Breaking Bones and Robots

Tuesday, August 27th, 2013

Author: Gerald E. Loeb

There are two basic ways to build animals that must support their body weight on land: put rigid structures on the outside or on the inside. Invertebrates such as cockroaches and spiders have exoskeletons – rigid shells that support and protect the squishy stuff (e.g. muscles, nerves, blood vessels) on the inside. Vertebrates such as dinosaurs and humans have endoskeletons – rigid bones with the squishy stuff attached to the outside and covered with flexible skin.

Importantly, there are no large terrestrial animals with exoskeletons. The laws of physical mechanics generate some inconvenient truths as structures scale up in size – biologists call this “allometry”. If Mother Nature tried to make a really large cockroach just by scaling up all the dimensions, the strength of the structure would go up by the scale factor to the second power (squared) but the forces to be dissipated during a collision would go up by the scale factor to the third or even fourth power. That is, a cockroach ten times longer than the giant Madagascar cockroach (100cm vs. 10cm) would have a shell that is 100 times stronger but that shell would be subject to forces 1,000 to 10,000 times larger if it ran into something solid.

Putting the squishy stuff on the outside sounds like a dangerous idea, but it actually gives vertebrates the equivalent of the airbag protection in a car. The skin and muscles are much more deformable and elastic than bones, so they can absorb energy upon impact, protecting the relatively brittle bones. The skin can be covered with highly sensitive tactile receptors that signal the nervous system at the moment of impact (even before if you add projecting hairs). The central nervous system can start the relatively slow process of changing the direction of limb motion while the soft tissues absorb the initial blow. You may wind up with a nasty bruise and a sore muscle, but you will likely recover; a broken bone is a death sentence in the wild.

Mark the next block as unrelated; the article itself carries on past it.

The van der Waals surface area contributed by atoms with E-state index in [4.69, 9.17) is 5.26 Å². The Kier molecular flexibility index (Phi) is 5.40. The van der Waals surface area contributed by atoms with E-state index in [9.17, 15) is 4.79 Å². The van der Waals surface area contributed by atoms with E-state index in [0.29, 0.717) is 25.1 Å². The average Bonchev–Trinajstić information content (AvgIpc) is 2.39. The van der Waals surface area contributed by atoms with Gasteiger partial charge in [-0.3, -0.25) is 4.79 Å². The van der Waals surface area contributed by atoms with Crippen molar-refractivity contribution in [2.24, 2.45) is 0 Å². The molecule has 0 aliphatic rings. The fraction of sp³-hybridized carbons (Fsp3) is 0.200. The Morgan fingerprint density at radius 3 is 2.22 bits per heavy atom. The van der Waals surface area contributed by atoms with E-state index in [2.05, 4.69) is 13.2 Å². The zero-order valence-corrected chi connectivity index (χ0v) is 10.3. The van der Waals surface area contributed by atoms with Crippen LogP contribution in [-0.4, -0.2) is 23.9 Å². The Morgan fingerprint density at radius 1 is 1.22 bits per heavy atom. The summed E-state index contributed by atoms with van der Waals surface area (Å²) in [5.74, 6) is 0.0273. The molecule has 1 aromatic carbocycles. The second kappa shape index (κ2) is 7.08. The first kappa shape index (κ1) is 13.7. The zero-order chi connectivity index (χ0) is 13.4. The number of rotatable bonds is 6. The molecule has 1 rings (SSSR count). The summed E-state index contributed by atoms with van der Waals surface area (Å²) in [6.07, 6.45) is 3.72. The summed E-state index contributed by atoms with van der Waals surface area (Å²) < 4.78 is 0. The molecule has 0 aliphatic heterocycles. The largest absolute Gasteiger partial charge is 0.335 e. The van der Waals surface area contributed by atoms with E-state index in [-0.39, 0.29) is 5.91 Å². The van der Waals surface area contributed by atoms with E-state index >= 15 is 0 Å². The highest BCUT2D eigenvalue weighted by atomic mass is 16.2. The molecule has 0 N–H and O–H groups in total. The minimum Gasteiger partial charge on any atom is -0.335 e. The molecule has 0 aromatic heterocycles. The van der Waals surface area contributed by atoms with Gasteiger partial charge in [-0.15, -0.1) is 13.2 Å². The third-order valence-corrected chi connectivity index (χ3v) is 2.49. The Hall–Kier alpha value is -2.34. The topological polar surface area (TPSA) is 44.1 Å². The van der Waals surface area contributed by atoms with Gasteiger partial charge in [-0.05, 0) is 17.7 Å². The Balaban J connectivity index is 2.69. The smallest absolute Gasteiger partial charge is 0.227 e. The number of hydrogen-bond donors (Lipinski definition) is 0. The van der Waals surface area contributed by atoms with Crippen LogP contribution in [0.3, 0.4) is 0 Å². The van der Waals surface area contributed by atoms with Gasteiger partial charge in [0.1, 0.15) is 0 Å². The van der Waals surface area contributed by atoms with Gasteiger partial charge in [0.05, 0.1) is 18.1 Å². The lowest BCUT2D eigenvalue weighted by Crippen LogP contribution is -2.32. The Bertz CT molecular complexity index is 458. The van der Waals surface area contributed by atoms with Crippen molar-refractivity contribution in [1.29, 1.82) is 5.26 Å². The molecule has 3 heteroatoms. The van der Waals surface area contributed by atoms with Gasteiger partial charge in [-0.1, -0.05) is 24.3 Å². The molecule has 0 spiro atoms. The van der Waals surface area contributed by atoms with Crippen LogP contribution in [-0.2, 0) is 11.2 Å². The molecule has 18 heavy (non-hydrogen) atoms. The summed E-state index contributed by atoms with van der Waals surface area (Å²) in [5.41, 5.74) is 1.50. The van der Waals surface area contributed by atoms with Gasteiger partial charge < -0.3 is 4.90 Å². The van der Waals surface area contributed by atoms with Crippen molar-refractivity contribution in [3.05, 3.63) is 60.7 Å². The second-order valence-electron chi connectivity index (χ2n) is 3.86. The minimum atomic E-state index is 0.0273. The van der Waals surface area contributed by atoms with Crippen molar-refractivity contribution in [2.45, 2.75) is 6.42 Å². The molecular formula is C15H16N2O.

Most robots are built like gigantic cockroaches. Their mechatronic guts are housed inside cylindrical shells made of extruded aluminum or molded plastic. If they collide with a rigid object, something expensive is going to break and it isn’t going to heal itself no matter how long you wait. Making those protective shells much thicker is a dead end because they add weight faster than they add strength. It is that very weight and stiffness that makes those impact forces so nasty. And moving all that weight requires even heftier internal parts like motors and gears.

Engineers hide this fatal design flaw by making sure that industrial robots perform only highly structured tasks on assembly lines “manned” only by other robots. Humans are banned lest they carelessly leave obstacles (including themselves) in the way. So how are we ever going to have personal assistive robots working beside us in our chaotically disorganized homes? No matter how good their machine vision becomes (and it is still quite poor), accidents will happen.

Robots in the human workplace are going to need the equivalent of tactile sensing skin and energy absorbing airbags all over their exterior surfaces. These won’t be as pretty as the slick metal and plastic shells and they will add their own weight and challenges for heat dissipation. But you can’t beat the laws of physics.

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